2017 OECD TRANSFER PRICING GUIDELINES RELEASED

On 10 July 2017, the Organization for Economic Co-operation and Development (OECD) published a revised edition to its Transfer Pricing Guidelines for Multinational Enterprises and Tax Administrations (hereinafter referred to as “The TPG”). This was necessary in order to incorporate the agreements reached in the OECD/ G20 countries’ 2015 Base Erosion and Profit Shifting (BEPS) plan final reports on new approaches to transfer pricing. Recall that by promulgation, Nigeria’s Transfer Pricing Regulations of 2012 is to be applied in a manner consistent with the TPG, hence the need for all transfer pricing stakeholders in Nigeria to keep abreast of any revisions in the TPG.

OECD has, over the years, made a number of revisions to the Transfer Pricing Guidelines in order to provide continuous adequate guidance on how the arm’s length principle should be applied to the valuation of transactions among associated enterprises operating in different tax jurisdictions. Prior this 2017 revision, the Guidelines were last updated in July 2010.

Highlights of the revisions made to the 2017 TPG are as follows:

1. Chapter I: The Arm’s Length Principle

Following on from the BEPS Report on Actions 8-10, a new guidance on how the arm’s length principle should be applied was laid down in Section D of this Chapter. Emphasis was also placed on “comparability analysis” being at the heart of the application of the arm’s length principle, and guidance on how to identify commercial or financial relations between associated enterprises was provided. As a result of this change to Chapter 1, revisions were also made to most of the subsequent Chapters of the TPG in order to produce a consolidated set of guidelines.

2. Chapter II: Transfer Pricing Methods

This Chapter now includes guidance on transfer pricing for commodity transactions.

3. Chapter IV: Administrative Approaches to Avoiding and Resolving Transfer Pricing Disputes

Section E of this Chapter which deals with “Safe Harbors” was also revised, though it had been approved by the OECD Council since May 2013. This revision is in a bid to provide some form of compliance relief to eligible taxpayers and to enable tax authorities to channel their administrative resources to the examinations of complex or high-risk transactions/ taxpayers rather than volumes of transactions with lower risks.

4. Chapter V: Documentation

Pursuant to the conclusions reached in BEPS Action 13, concerning transfer pricing documentation, this Chapter introduces a tripartite approach to documentation as follows: master file, local file, and country-by-country reporting.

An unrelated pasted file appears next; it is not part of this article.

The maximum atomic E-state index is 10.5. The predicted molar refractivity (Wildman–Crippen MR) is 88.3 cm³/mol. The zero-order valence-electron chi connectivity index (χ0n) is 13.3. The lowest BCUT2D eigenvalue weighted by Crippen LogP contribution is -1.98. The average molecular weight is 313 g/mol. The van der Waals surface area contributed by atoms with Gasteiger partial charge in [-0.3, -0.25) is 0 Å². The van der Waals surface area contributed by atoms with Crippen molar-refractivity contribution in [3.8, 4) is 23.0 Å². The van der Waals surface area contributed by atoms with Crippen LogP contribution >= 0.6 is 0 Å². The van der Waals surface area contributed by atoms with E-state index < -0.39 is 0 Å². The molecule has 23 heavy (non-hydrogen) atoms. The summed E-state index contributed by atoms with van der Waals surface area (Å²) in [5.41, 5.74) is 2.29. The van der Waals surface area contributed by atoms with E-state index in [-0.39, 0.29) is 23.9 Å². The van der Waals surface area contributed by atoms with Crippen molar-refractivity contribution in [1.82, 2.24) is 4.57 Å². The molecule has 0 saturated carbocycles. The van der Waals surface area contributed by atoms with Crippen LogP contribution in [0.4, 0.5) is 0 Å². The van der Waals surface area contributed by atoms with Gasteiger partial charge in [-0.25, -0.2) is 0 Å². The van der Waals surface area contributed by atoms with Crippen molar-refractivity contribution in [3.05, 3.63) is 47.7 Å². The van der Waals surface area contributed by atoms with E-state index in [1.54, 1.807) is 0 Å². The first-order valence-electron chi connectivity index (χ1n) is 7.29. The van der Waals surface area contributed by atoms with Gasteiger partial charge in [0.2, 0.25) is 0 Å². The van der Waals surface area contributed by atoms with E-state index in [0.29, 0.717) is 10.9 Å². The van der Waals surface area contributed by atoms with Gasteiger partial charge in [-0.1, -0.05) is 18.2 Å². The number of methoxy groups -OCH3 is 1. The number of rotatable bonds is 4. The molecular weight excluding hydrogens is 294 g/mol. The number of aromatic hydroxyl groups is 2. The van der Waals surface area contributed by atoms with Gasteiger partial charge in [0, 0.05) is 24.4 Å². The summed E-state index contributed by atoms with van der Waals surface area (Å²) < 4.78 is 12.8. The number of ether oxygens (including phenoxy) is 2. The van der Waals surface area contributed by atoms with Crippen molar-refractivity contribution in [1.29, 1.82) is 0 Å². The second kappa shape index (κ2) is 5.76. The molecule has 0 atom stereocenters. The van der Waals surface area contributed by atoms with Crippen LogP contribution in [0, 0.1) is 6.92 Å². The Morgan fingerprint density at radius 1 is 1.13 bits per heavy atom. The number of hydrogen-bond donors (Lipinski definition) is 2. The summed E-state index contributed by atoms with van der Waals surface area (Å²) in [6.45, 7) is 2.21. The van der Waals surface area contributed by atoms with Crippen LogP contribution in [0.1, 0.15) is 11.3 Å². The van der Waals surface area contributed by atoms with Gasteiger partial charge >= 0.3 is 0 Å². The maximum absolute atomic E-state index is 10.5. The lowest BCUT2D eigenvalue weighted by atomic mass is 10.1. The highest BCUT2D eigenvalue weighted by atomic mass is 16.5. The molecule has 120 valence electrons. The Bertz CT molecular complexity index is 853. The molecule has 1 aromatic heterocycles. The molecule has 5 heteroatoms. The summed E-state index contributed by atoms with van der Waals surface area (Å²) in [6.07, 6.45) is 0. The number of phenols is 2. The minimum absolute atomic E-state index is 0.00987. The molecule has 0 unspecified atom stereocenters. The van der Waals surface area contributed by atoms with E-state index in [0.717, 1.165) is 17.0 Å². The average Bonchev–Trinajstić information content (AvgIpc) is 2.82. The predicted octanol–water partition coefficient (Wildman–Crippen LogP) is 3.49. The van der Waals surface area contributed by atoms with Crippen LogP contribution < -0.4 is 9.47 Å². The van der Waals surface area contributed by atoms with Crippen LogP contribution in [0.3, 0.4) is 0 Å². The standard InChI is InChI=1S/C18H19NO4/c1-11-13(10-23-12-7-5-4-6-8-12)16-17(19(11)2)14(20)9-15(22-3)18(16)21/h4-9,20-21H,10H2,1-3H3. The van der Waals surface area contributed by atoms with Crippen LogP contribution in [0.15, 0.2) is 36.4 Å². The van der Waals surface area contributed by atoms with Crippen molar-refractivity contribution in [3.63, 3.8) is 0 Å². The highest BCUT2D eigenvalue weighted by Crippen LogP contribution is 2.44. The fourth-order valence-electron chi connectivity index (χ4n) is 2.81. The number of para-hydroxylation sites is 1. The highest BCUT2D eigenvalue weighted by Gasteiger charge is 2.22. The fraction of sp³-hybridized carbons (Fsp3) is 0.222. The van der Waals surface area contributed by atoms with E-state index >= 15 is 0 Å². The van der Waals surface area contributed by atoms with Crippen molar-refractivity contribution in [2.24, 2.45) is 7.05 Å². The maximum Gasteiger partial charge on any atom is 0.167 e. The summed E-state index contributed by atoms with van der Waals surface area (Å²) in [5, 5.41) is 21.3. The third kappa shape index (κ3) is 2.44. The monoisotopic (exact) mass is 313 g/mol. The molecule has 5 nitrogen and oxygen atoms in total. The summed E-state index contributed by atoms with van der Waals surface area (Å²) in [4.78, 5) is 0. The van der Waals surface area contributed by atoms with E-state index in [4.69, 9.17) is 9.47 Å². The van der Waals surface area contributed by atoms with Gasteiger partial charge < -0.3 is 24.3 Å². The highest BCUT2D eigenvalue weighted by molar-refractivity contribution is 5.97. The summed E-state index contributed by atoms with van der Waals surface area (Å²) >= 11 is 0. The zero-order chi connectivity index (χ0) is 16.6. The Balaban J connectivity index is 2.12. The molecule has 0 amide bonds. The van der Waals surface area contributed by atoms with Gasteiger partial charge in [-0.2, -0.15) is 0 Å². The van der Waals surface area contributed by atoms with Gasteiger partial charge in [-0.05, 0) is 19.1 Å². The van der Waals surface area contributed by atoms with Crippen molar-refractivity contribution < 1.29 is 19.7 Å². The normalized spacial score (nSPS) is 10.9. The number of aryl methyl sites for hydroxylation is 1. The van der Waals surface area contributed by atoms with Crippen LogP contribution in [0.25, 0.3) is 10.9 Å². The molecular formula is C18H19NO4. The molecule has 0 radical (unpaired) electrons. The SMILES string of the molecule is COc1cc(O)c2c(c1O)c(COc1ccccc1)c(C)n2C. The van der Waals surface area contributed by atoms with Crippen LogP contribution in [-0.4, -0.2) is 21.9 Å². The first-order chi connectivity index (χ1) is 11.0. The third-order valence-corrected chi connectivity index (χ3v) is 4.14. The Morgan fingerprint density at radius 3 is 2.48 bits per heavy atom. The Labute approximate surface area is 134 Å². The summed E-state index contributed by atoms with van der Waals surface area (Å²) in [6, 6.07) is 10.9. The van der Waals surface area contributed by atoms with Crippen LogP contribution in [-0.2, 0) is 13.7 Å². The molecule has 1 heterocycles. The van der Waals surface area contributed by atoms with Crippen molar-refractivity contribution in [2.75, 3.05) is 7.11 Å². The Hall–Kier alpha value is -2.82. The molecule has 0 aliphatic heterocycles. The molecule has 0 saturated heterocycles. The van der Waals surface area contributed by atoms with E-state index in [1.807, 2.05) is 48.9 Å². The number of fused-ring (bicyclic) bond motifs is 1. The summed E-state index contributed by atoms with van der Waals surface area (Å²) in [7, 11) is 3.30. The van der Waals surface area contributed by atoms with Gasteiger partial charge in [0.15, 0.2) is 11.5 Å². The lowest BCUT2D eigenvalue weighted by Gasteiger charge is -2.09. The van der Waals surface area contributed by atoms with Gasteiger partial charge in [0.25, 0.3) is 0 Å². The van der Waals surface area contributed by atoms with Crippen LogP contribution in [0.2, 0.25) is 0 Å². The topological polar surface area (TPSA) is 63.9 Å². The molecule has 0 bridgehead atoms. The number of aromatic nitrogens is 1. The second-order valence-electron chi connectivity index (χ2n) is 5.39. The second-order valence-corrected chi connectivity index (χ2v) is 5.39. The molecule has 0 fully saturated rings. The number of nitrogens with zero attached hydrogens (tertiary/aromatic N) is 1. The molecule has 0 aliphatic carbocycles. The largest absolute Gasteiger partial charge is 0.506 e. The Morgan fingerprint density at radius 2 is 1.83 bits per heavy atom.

5. Chapter VI: Special Considerations for Intangibles

A general/ holistic revision was made to the guidance on intangibles in the 2017 TPG.

6. Chapter VII: Special Considerations for Intra-Group Services

Section D was added to this Chapter to provide guidance on “Low value-adding intra-group services”. These are services performed by member(s) of a multinational enterprise on behalf of their other member(s). For services to qualify as low value-adding intra-group services, they must:

  • Be of a supportive nature;
  • Not be part of the core business of the multinational enterprise group;
  • Neither require the use nor the creation of unique and valuable intangibles; and
  • Neither involve the assumption (or control) nor the creation of substantial or significant risk by the service provider

7. Chapter VIII: Cost Contribution Arrangements

A complete revision of the contents of this Chapter was made, as a result of the BEPS recommendations.

8. Chapter IX: Transfer Pricing Aspects of Business Restructurings

Revisions were made to this Chapter in order to ensure its consistency with the preceding revised Chapters.

The 2017 TPG also adopts the recommendation of the OECD/ BEPS Project, for the guidance set out in Actions 8-10 and Action 13 of the OECD BEPS 15-point Action plan to be freely adopted by both OECD and non-OECD member countries (if they so wish). This will help tackle BEPS through an extended network of participants.

Pertinent to note is that 31 Countries, including Nigeria, have already signed the Multilateral Competent Authority Agreement (MCAA) in 2016 to enable automatic exchange of Country by Country multinational entities (MNEs)’ information. Just this August, the Common Reporting Standard Multilateral Competent Authority Agreement (CSR MCAA) was also signed (now by 94 countries, including Nigeria), to implement the automatic exchange of MNEs’ financial account information in line with OECD’s common reporting standards, and to deliver this automatic exchange by 2018 between 101 countries.

This August too, Nigeria also joined 70 other countries in signing the Multilateral Convention to Implement Tax Treaty Related Measures to Prevent BEPS (the MLI). Our subsequent newsletter will discuss the implications of these Multilateral agreements for Nigerian resident MNEs in details.

These revisions to the OECD TPG makes it imminent for multinational enterprises to review their transfer pricing practices to ensure compliance with the guidelines.

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